How widely is it possible to use the word metaphor? It is derived from two words: meta, meaning “over, above, or across,” and pherein, meaning “to carry or to bear.” Commonly, we use the term to refer to a transfer of meaning, usually comparing an abstract concept like love or despair to a concrete image like fire or flood. Metaphor is a transference of meaning across the distance from the material to the abstract. In this sense, we could also say that metaphor is the inverse of incarnation, which is the transformation of abstracted meaning into reality, or into the concrete. We could think then of life, which is the engagement of a self with reality, as the transference of meaning from concrete to abstract reality. Materiality is the metaphor, the comparison, or the reflection by which the soul comes to know itself. In the noncanonical Gospel of Thomas, Jesus is recorded as saying, “If the flesh came into being because of spirit, that is a marvel, but if spirit came into being because of the body, that is a marvel of marvels.” This conjunction of opposite movements—where meaning is both transferred into and out of temporospatial reality—may create a picture beautiful and compelling enough to justify belief in the value of engaging in reality as we find it.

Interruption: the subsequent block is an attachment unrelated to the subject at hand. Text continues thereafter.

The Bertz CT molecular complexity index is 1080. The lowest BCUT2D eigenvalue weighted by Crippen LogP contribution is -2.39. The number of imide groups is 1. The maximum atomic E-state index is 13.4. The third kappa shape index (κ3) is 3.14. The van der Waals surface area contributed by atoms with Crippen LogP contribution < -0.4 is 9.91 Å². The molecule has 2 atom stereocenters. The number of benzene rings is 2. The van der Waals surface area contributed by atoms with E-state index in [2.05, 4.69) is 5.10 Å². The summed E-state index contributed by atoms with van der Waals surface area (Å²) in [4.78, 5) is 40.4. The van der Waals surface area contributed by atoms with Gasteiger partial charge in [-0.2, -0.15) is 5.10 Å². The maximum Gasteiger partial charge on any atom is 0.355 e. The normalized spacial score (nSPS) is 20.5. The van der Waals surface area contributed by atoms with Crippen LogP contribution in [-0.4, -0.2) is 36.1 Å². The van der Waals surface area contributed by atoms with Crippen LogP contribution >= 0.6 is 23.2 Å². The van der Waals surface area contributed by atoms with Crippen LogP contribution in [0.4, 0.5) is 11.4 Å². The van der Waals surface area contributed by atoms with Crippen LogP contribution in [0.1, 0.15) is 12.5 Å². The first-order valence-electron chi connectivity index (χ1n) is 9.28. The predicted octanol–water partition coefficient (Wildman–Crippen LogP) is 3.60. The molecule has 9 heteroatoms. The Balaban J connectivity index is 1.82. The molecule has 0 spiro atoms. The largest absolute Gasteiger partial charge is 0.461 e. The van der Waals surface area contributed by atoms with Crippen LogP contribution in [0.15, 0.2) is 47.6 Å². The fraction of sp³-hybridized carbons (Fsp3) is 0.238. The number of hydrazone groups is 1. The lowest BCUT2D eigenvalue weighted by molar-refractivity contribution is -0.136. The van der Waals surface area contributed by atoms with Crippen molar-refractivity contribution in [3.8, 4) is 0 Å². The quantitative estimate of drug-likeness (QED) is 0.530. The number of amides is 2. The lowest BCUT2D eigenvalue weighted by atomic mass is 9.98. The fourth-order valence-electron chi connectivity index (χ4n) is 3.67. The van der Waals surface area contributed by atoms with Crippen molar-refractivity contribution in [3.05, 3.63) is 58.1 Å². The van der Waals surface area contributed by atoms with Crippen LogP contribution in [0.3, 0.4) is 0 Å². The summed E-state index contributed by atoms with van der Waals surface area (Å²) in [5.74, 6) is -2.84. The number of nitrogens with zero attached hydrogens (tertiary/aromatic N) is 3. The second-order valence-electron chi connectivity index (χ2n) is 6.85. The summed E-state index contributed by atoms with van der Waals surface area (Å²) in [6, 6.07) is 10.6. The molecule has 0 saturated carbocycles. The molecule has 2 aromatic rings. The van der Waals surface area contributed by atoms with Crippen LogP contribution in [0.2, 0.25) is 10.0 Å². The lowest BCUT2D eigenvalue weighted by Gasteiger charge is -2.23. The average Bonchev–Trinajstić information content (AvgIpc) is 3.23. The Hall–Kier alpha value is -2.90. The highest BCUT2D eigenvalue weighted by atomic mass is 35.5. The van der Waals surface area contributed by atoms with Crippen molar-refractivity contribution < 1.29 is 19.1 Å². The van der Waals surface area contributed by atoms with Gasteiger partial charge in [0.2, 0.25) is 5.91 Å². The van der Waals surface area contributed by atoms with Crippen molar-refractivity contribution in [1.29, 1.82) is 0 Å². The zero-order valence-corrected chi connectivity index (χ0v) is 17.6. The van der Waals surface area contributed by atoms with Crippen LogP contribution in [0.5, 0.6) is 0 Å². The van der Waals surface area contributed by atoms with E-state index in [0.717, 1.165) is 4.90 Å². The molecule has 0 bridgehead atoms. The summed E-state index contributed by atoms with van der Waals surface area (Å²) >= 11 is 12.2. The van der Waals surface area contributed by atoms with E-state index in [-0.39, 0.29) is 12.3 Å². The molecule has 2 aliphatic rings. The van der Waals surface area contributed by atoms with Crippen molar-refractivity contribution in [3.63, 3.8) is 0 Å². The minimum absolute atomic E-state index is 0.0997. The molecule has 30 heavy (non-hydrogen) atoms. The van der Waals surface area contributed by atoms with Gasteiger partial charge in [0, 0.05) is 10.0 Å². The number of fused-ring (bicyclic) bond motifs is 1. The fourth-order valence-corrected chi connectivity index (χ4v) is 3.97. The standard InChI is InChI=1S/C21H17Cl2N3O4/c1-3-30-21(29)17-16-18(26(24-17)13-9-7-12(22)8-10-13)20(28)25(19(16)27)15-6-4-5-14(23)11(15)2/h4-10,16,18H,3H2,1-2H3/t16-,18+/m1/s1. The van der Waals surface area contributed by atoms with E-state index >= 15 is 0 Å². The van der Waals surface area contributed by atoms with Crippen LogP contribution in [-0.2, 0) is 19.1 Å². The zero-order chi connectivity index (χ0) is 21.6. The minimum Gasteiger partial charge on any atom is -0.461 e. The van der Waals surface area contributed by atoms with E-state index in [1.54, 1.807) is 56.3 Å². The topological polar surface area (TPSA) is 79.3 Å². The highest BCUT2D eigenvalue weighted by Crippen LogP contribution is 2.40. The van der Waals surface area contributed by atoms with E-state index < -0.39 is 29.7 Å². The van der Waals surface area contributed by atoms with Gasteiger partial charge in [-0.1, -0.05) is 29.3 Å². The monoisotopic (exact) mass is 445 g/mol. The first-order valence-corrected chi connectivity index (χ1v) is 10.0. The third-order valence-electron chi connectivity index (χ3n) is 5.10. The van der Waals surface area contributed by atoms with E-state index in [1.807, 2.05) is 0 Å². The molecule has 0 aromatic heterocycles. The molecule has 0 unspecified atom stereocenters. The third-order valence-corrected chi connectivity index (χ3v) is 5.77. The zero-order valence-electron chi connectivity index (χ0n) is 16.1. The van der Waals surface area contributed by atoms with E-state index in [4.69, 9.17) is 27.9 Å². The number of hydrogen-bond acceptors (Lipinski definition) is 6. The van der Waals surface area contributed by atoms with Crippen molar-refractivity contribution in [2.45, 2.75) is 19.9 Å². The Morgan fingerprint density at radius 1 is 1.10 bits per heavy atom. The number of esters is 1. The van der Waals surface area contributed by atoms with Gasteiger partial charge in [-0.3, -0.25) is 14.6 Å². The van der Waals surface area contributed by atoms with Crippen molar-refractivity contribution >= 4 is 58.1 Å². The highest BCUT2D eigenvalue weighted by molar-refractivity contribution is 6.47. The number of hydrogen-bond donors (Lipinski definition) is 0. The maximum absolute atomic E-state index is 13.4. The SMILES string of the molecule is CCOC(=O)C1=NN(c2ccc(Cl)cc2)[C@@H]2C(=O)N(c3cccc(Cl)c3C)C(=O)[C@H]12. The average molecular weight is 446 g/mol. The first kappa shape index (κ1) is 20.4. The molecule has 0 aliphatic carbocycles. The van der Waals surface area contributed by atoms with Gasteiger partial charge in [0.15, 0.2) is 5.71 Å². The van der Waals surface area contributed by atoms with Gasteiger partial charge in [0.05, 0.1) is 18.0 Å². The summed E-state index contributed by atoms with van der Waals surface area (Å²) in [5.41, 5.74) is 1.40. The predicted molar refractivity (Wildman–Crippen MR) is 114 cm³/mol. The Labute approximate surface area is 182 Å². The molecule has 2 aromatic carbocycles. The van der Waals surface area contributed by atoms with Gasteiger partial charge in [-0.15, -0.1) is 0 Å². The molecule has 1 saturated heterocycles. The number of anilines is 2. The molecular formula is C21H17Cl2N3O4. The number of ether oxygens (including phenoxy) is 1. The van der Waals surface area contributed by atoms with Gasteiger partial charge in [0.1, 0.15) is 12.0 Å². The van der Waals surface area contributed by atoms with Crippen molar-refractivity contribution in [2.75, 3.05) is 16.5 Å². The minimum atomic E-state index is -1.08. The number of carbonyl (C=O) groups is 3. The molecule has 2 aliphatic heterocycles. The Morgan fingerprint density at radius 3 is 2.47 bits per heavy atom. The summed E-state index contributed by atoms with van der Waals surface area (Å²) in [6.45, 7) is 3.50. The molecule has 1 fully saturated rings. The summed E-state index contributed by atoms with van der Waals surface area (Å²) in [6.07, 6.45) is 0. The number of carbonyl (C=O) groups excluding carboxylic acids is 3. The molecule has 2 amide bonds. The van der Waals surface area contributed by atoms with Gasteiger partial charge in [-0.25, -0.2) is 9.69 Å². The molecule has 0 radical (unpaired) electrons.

Following his critique of life as a “vale of tears” from which souls are simply exported, John Keats suggested that the world is the “vale of soul-making.” Thus, he gives the limits and difficulties of temporospatial reality a creative value. Keats asks,
How then are Souls to be made? How then are these sparks which are God to have identity given them—so as ever to possess a bliss peculiar to each one’s individual existence? How but by the medium of a world like this? This point I surely want to consider, because I think it a grander system of salvation than the Christian religion—or rather it is a system of Spirit-creation. This is effected by three grand materials acting the one upon the other for a series of years. These three materials are the intelligence, the human heart (as distinguished from the intelligence or the mind), and the world or elemental space suited for the proper action of mind and heart on each other for the purpose of forming the soul or intelligence destined to possess the sense of identity.